Demand for rented homes bounces 30 per cent over past two weeks

  • Impact of coronavirus saw 57 per cent fall in demand for rental housing in the two weeks to 30th March; the fall in demand has since bottomed out and rebounded 30 per cent, off a low base, in the two weeks to 14th April
  • Despite signs of life, rental demand is still 42 per cent lower than at the start of March
  • The increase in demand has been uniform across the market by region and price
  • Rental supply increased ahead of the lockdown as landlords switched from the short to the long let market but the growth in new supply has since slowed
  • There has been no mass withdrawal of rental properties listed to let, down just three per cent compared to 1st March
  • There are 1.2m moves a year in the lettings market and we expect this to fall 25 per cent over 2020, compared to 2019
  • Annual UK rental growth is at 2.4 per cent, up from 1.5 per cent in March last year; rental growth for the rest of the year is expected to moderate but remain in positive territory

Demand for rented properties has bounced back 30 per cent in the two weeks to 14th April, after falling 57 per cent in the wake of coronavirus, according to Zoopla’s latest quarterly Rental Market Report.

Rental market resilience

The impact of Coronavirus has been less pronounced in the lettings market compared to the sales market. The rental market is more dynamic than the sales market and increased uncertainty means households looking for a home will turn to the rental market first to meet any immediate housing need.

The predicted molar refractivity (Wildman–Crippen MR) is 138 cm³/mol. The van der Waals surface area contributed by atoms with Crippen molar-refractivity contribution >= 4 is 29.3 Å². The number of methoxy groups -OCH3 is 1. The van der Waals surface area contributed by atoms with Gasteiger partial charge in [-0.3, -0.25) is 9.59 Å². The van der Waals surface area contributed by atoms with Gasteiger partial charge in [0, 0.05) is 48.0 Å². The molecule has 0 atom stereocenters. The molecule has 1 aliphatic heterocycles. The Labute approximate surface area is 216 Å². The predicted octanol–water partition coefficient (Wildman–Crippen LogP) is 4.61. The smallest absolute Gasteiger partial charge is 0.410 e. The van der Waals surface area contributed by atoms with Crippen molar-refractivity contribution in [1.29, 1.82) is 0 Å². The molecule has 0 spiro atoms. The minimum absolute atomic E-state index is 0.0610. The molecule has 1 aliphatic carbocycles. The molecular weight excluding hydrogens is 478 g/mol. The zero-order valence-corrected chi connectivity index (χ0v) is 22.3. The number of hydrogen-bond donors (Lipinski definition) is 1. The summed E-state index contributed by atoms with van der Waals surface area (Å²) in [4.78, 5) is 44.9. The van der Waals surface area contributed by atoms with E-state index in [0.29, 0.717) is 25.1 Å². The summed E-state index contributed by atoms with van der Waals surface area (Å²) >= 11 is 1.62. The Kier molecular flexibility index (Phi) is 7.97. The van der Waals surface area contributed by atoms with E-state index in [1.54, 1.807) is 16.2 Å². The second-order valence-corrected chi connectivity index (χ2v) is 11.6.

Demand for rental properties fell by more than 55 per cent between 7th March and 30th March, while, in contrast, the sales market was hit by a 70 per cent decline in buyer demand, after the government effectively suspended transactions.

The additional flexibility in the lettings market, which has allowed agents to agree rental contracts with delayed start dates, and agree terms based on online viewings, means that activity has continued throughout the lockdown, albeit at a significantly lower rate.

Similarly, activity levels are likely to rise more quickly in the rental market than the sales market once the coronavirus lockdown eases, given that the average ‘time to let’ is less than three weeks in usual market conditions, compared to the three months average to complete a sale. Once lockdown restrictions ease, activity levels will likely rise and match previous years’ levels in the typically busier seasonal periods in Q3 and Q4, meaning that the total number of moves within the rental sector will be approximately 25 per cent lower than in 2019.

The total number of properties listed as available to rent remains broadly unchanged since the start of the lockdown, down three per cent since March 1st, indicating that there has been no large-scale withdrawal of listings.

Figure 1: Weekly change in demand (Indexed 100 = 1st March)

Source: Zoopla Rental Market Report

Uniform pick up in demand in last two weeks

The growth in demand has been uniform across the market both by region and price bands.